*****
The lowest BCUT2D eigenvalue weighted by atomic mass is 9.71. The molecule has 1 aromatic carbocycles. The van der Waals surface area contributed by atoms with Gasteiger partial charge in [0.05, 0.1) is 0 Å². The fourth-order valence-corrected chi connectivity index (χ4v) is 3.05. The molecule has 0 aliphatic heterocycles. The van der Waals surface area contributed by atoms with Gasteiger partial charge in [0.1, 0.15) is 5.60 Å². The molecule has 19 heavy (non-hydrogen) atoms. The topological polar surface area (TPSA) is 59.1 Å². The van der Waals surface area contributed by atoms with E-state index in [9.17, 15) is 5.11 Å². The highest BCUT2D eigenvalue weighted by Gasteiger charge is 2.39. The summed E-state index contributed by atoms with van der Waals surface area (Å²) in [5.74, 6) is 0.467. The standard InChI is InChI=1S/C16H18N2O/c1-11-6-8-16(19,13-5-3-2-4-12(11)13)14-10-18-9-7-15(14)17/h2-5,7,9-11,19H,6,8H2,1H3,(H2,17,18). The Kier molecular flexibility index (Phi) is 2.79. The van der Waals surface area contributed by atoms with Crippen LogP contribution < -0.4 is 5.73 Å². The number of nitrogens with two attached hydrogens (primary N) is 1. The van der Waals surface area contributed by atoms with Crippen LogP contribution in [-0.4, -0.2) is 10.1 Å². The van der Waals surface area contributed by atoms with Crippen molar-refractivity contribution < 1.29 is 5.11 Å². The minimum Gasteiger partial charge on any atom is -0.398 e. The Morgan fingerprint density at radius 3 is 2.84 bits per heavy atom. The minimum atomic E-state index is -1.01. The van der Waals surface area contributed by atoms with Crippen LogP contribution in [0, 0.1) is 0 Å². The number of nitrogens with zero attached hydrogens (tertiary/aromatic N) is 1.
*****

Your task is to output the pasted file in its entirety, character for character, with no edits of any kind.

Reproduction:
The lowest BCUT2D eigenvalue weighted by atomic mass is 9.71. The molecule has 1 aromatic carbocycles. The van der Waals surface area contributed by atoms with Gasteiger partial charge in [0.05, 0.1) is 0 Å². The fourth-order valence-corrected chi connectivity index (χ4v) is 3.05. The molecule has 0 aliphatic heterocycles. The van der Waals surface area contributed by atoms with Gasteiger partial charge in [0.1, 0.15) is 5.60 Å². The molecule has 19 heavy (non-hydrogen) atoms. The topological polar surface area (TPSA) is 59.1 Å². The van der Waals surface area contributed by atoms with E-state index in [9.17, 15) is 5.11 Å². The highest BCUT2D eigenvalue weighted by Gasteiger charge is 2.39. The summed E-state index contributed by atoms with van der Waals surface area (Å²) in [5.74, 6) is 0.467. The standard InChI is InChI=1S/C16H18N2O/c1-11-6-8-16(19,13-5-3-2-4-12(11)13)14-10-18-9-7-15(14)17/h2-5,7,9-11,19H,6,8H2,1H3,(H2,17,18). The Kier molecular flexibility index (Phi) is 2.79. The van der Waals surface area contributed by atoms with Crippen LogP contribution < -0.4 is 5.73 Å². The number of nitrogens with two attached hydrogens (primary N) is 1. The van der Waals surface area contributed by atoms with Crippen LogP contribution in [-0.4, -0.2) is 10.1 Å². The van der Waals surface area contributed by atoms with Crippen molar-refractivity contribution < 1.29 is 5.11 Å². The minimum Gasteiger partial charge on any atom is -0.398 e. The Morgan fingerprint density at radius 3 is 2.84 bits per heavy atom. The minimum atomic E-state index is -1.01. The van der Waals surface area contributed by atoms with Crippen LogP contribution in [0, 0.1) is 0 Å². The number of nitrogens with zero attached hydrogens (tertiary/aromatic N) is 1.